Event Reports

The Role of Rwanda’s Media in inciting Genocide and contemporary local Responses

Guest lecture on the topic of the Rwandan media before and during the 1994 genocide

On 20 January 2013, the Minerva Center for Human Rights at the Hebrew University Jerusalem together with KAS Israel organised a guest lecture on the topic of the Rwandan media before and during the 1994 genocide. Dr. Zachary D. Kaufman (George Washington University) spoke about the topic and the concept of “Social entrepreneurship” as a contemporary response. The lecture offered an example of this concept in the newly inaugurated Kigali Public Library. Dr. Kaufman – himself a social entrepreneur – serves on its Board of Trustees.

The Rwandan genocide is probably the most vivid example where the media was employed as a weapon, resulting in the murders of up to one million people. The incitement against the Tutsi population of Rwanda through the media was also persecuted in the International Criminal Tribunal for Rwanda. Throughout the one hundred days of genocide the Radio and print media played a crucial role in inciting the Hutu population and even in giving specific instructions on how to kill. The tragic success of this hate campaign can be traced back to a low literacy rate in the population, to the distribution of radios and to the fact that people had few possibilities to verify facts and so-called news.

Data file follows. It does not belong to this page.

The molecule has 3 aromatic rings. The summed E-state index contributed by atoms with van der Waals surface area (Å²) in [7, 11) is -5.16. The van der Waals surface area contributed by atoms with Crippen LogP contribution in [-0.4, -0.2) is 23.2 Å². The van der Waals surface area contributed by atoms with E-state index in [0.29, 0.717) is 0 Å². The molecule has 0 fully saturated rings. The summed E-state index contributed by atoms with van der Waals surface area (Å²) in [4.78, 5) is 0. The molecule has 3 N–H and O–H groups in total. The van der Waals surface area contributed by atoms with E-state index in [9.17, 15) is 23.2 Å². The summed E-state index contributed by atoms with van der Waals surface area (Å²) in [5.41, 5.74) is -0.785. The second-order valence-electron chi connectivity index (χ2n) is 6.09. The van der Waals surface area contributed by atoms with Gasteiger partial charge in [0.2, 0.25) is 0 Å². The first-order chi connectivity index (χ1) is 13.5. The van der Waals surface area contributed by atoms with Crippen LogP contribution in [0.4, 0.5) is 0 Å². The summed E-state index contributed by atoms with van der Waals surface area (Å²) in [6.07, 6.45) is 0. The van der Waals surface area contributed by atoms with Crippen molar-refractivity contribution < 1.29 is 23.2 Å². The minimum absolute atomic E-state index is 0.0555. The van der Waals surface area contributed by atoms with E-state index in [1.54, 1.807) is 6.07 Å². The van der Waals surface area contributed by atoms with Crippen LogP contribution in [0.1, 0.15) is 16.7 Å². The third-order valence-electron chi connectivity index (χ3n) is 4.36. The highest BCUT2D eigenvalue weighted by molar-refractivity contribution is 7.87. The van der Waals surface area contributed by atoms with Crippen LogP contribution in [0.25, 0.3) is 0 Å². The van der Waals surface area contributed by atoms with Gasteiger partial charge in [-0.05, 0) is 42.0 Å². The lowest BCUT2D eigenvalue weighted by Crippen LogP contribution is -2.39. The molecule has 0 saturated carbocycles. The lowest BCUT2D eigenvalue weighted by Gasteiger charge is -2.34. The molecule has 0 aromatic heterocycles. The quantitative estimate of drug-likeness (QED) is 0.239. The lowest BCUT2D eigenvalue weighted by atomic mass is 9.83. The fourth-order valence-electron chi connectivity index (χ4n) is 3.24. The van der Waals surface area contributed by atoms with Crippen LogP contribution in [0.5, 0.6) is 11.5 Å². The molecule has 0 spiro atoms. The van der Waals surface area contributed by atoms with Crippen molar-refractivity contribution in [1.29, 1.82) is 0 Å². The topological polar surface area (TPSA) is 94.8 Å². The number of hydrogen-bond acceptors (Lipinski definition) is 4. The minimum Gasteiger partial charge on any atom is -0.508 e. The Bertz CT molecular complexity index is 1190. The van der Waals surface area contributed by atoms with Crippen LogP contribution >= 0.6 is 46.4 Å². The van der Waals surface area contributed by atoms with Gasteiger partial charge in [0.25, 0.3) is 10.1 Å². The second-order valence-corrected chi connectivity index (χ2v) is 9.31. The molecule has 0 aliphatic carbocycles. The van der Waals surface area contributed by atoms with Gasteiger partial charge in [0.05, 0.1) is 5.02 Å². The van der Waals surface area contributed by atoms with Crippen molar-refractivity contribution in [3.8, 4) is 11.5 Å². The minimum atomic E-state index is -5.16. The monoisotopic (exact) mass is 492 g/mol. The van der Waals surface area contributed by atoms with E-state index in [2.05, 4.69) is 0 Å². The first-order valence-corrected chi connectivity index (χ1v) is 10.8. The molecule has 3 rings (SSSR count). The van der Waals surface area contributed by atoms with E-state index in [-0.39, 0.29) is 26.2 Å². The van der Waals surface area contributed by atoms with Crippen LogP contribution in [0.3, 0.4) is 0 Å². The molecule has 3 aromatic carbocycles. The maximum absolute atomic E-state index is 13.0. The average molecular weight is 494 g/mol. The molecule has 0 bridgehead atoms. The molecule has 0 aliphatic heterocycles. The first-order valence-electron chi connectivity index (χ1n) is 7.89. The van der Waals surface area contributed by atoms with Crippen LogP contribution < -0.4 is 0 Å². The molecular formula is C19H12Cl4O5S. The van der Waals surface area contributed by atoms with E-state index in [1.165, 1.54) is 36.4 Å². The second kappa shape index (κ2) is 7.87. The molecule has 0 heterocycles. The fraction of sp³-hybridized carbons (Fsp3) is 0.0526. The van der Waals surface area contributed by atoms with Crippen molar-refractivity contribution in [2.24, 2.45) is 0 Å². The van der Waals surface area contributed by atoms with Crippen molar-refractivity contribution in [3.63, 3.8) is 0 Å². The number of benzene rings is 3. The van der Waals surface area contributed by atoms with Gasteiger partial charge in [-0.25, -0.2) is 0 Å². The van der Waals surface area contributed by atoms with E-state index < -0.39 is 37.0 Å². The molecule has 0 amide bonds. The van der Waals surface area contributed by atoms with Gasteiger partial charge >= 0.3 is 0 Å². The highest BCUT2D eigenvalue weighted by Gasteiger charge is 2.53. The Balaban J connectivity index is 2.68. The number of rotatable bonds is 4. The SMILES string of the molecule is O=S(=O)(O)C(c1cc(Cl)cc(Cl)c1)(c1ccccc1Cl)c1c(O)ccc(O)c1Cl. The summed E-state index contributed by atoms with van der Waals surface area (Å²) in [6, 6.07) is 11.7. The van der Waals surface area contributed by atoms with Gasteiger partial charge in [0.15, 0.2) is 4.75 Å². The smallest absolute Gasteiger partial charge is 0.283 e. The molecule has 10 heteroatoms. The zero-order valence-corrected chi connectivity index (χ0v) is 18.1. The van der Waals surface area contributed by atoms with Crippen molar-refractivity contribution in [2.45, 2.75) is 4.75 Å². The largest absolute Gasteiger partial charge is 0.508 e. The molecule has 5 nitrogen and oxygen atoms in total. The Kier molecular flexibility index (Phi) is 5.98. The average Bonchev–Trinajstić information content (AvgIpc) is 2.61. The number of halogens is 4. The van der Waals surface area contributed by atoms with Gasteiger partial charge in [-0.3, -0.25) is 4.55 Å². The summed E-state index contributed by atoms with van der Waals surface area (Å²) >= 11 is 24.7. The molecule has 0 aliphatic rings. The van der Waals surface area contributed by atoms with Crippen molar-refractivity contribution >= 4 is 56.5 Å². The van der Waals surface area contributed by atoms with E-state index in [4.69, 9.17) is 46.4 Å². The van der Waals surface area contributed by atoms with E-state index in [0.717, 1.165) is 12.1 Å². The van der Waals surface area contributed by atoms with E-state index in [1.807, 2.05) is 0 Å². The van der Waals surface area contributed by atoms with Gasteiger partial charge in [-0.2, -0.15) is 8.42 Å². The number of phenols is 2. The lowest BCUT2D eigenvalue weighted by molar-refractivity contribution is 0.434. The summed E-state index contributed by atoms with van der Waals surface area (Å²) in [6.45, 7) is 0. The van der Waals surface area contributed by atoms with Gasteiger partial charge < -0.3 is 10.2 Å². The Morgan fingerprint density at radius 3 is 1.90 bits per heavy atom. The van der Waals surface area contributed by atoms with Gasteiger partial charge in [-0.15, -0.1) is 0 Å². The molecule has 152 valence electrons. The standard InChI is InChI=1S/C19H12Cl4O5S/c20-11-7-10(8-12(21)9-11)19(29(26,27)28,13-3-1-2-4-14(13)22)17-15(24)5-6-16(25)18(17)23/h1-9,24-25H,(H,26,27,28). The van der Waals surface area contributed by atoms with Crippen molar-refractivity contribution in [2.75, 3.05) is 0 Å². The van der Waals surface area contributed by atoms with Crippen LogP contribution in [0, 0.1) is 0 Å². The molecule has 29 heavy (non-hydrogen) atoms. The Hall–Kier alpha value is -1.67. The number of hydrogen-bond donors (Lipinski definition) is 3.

Dr. Kaufman explained that because of this, the local media was responsible for the first phase of the genocide. i.e., the incitement of the population. Particularly the French language newspaper “Kangura” as well as “Radio Rwanda” and “RTLM – Radio Télévision Libre des Mille Collines” played the decisive role in stigmatizing, dehumanizing and demonizing the Tutsi population. The radio broadcast news that could not be verified by the population. RTLM appeared to be very popular because of its lively music, interviews and gossip and were responsible for giving the Tutsi population dehumanizing names and accused Tutsi of planning a genocide against the Hutu. This incitement was followed by a deliberate campaign to orchestrate genocide. First, the Hutu were urged to kill Tutsi; second, specific instruction was given as to how this could be done; third, detailed information on the location of individuals or groups of people were broadcast with phrases such as “The graves are not yet full,” transmitted via radio and newspaper.

Abstaining from detail in the problematic topic of humanitarian intervention in the case of Rwanda, Dr. Kaufman did touch upon possible responses from the international community which included the option to either damage or even completely destroy the radio stations. Arguments against such an action consisted in a general rejection of humanitarian intervention, as well as safeguarding freedom of speech.

The counterargument for this debate was the possibility of mitigation and the reasonable limits to free speech. This issue was compared to whether or not the Allies should have bombed the train tracks to Auschwitz during the Holocaust.

The decisive role that the media played in the context of the genocide led to the main trial of the prosecution being directed against media officials. Three defendants were given a life sentence in two cases, and 35 years in another case. The life sentences were later overturned and changed to 32 and 30 years respectively. This demonstrates the difficulty of legally proving accusations against the media. Still, it created a precedent for criminal law.